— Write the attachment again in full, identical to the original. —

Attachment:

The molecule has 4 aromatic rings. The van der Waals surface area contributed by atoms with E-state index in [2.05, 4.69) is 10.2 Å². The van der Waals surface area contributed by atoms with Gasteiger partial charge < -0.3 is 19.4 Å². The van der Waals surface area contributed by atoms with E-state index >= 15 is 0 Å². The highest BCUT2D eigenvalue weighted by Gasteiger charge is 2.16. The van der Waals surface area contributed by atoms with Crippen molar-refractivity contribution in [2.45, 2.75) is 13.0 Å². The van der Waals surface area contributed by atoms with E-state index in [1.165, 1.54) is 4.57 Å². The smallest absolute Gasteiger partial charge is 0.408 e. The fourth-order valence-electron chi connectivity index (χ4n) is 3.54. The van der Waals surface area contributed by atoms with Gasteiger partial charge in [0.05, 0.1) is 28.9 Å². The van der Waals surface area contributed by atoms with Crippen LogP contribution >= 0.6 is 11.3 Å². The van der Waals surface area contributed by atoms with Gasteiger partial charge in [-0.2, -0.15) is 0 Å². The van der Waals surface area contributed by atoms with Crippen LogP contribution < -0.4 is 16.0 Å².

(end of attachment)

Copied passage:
The molecule has 4 aromatic rings. The van der Waals surface area contributed by atoms with E-state index in [2.05, 4.69) is 10.2 Å². The van der Waals surface area contributed by atoms with Gasteiger partial charge < -0.3 is 19.4 Å². The van der Waals surface area contributed by atoms with E-state index >= 15 is 0 Å². The highest BCUT2D eigenvalue weighted by Gasteiger charge is 2.16. The van der Waals surface area contributed by atoms with Crippen molar-refractivity contribution in [2.45, 2.75) is 13.0 Å². The van der Waals surface area contributed by atoms with E-state index in [1.165, 1.54) is 4.57 Å². The smallest absolute Gasteiger partial charge is 0.408 e. The fourth-order valence-electron chi connectivity index (χ4n) is 3.54. The van der Waals surface area contributed by atoms with Gasteiger partial charge in [0.05, 0.1) is 28.9 Å². The van der Waals surface area contributed by atoms with Crippen LogP contribution >= 0.6 is 11.3 Å². The van der Waals surface area contributed by atoms with Gasteiger partial charge in [-0.2, -0.15) is 0 Å². The van der Waals surface area contributed by atoms with Crippen LogP contribution < -0.4 is 16.0 Å².